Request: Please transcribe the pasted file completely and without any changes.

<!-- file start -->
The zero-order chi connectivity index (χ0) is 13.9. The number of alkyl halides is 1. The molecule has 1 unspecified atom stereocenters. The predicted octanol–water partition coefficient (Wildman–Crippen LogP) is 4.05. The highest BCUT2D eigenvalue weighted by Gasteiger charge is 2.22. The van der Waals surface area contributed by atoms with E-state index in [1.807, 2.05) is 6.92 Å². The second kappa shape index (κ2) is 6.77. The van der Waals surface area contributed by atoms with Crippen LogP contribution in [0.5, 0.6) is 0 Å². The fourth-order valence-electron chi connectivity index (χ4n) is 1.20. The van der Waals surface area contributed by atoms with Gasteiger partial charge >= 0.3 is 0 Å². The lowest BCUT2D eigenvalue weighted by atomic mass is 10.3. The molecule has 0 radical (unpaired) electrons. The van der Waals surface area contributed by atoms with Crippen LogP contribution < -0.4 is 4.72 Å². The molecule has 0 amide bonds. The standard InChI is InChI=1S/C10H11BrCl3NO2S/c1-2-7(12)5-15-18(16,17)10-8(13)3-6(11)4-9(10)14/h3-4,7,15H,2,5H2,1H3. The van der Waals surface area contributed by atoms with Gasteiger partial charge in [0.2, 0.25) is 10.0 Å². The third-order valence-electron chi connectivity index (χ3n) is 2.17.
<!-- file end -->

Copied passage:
The zero-order chi connectivity index (χ0) is 13.9. The number of alkyl halides is 1. The molecule has 1 unspecified atom stereocenters. The predicted octanol–water partition coefficient (Wildman–Crippen LogP) is 4.05. The highest BCUT2D eigenvalue weighted by Gasteiger charge is 2.22. The van der Waals surface area contributed by atoms with E-state index in [1.807, 2.05) is 6.92 Å². The second kappa shape index (κ2) is 6.77. The van der Waals surface area contributed by atoms with Crippen LogP contribution in [0.5, 0.6) is 0 Å². The fourth-order valence-electron chi connectivity index (χ4n) is 1.20. The van der Waals surface area contributed by atoms with Gasteiger partial charge >= 0.3 is 0 Å². The lowest BCUT2D eigenvalue weighted by atomic mass is 10.3. The molecule has 0 radical (unpaired) electrons. The van der Waals surface area contributed by atoms with Crippen LogP contribution < -0.4 is 4.72 Å². The molecule has 0 amide bonds. The standard InChI is InChI=1S/C10H11BrCl3NO2S/c1-2-7(12)5-15-18(16,17)10-8(13)3-6(11)4-9(10)14/h3-4,7,15H,2,5H2,1H3. The van der Waals surface area contributed by atoms with Gasteiger partial charge in [0.2, 0.25) is 10.0 Å². The third-order valence-electron chi connectivity index (χ3n) is 2.17.